I suspect if you're right about hypo people struggling w this it is something to do w depleting your t3. I got that catatonic feeling you get when your thyroid levels are low and all you can do is sit around w your mouth hanging open.

    Over time I've been pretty successful controlling my weight w a Weight Watchers-style diet (I lost 3.5st on WW many years ago and largely kept it off). I don't need a lot of starch at mealtimes - for me the ideal diet is 2/3 green non-starchy veg - so my point is I don't live on cereal/potatoes/rice but I can't seem to get beyond a point w carbs.

  • When I was trying for lower carb it was a feeling I think is hypoglycemia. Light headed, confused, general feeling of discomfort, and when I needed to eat it quickly became desperate.

    I now eat a tiny piece of toast as Part of my breakfast, and maybe some oatcakes in the evening. I rarely have rice, pasta or that kind of thing.

    AlthoughI do love fat! Mackerel, avocados, lots of nuts, roast meats. I even have pork belly most weeks now :p

  • Yes, same here w the feeling of desperation. The first time I tried it I found myself chewing through a plastic packet of raw vegetarian sausages in the bus queue, panicking for something to eat. This was after spending the day eating nuts, prawns etc all blinking day.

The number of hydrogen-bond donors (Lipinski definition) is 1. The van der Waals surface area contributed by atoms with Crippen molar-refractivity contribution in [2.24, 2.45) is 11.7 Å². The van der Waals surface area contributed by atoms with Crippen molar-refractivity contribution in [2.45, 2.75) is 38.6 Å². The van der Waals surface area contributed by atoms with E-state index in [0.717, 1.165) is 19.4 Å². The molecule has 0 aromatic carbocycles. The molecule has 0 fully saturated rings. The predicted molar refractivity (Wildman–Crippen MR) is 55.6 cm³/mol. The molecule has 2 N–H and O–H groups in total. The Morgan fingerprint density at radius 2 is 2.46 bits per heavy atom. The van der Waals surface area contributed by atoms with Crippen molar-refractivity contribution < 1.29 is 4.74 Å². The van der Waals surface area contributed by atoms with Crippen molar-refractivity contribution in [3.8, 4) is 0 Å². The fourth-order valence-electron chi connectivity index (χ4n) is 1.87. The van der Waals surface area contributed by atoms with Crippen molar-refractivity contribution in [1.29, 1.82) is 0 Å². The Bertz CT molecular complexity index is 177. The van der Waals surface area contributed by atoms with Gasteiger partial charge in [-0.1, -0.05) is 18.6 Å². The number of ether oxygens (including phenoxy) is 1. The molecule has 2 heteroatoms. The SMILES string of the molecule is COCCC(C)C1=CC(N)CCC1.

I like fat too, but what I mean is when the low-carb forums say if you feel hungry and you haven't eaten enough fat just add some coconut oil to your coffee, eat some fat bombs. Fat-loading is not for me. I don't want to eat like someone who is starving and has access only to discrete ingredients, eating straight coconut oil w a spoon, I want to eat more or less like a normal person who eats food. :-) I wouldn't be any happier being expected to eat a diet dominated by processed food or liquid nutrition shakes etc.

    So it sounds like you've sorted out your dietary issues. So do you just eat a diet that mainly consists of protein and veg and you slot in a little bit of carby food every 12hrs?

  • I am really happy with my breakfast, and then other things slot in around that. I have a small piece of long fermentation nice toast, with a fried egg and optional fried mushrooms or chilis if I have any. Then a salad of rocket, red onions, raw garlic, avocado, chia seeds and a spironella sprinkle (I have no thyroid, so don't worry about iodine). Then have it with a glass of water with apple cider vinegar, and a small glass of homemade kombucha.

    I know that if I have that I'll be safe food-wise for the first part of the day, but I often get unwell of I try anything else. Then I have a proper meal at lunchtime, usually meat with salad, or a stew, and then something small at bedtime like veg soup, or nuts, or often cheese and oatcakes. Both cheese and full fat milk seem to leave me feeling quite settled. I drink quite a lot of milk as it doesn't require any cooking :p

  • Well that all sounds like real food to me. Not a fat bomb in sight. :-)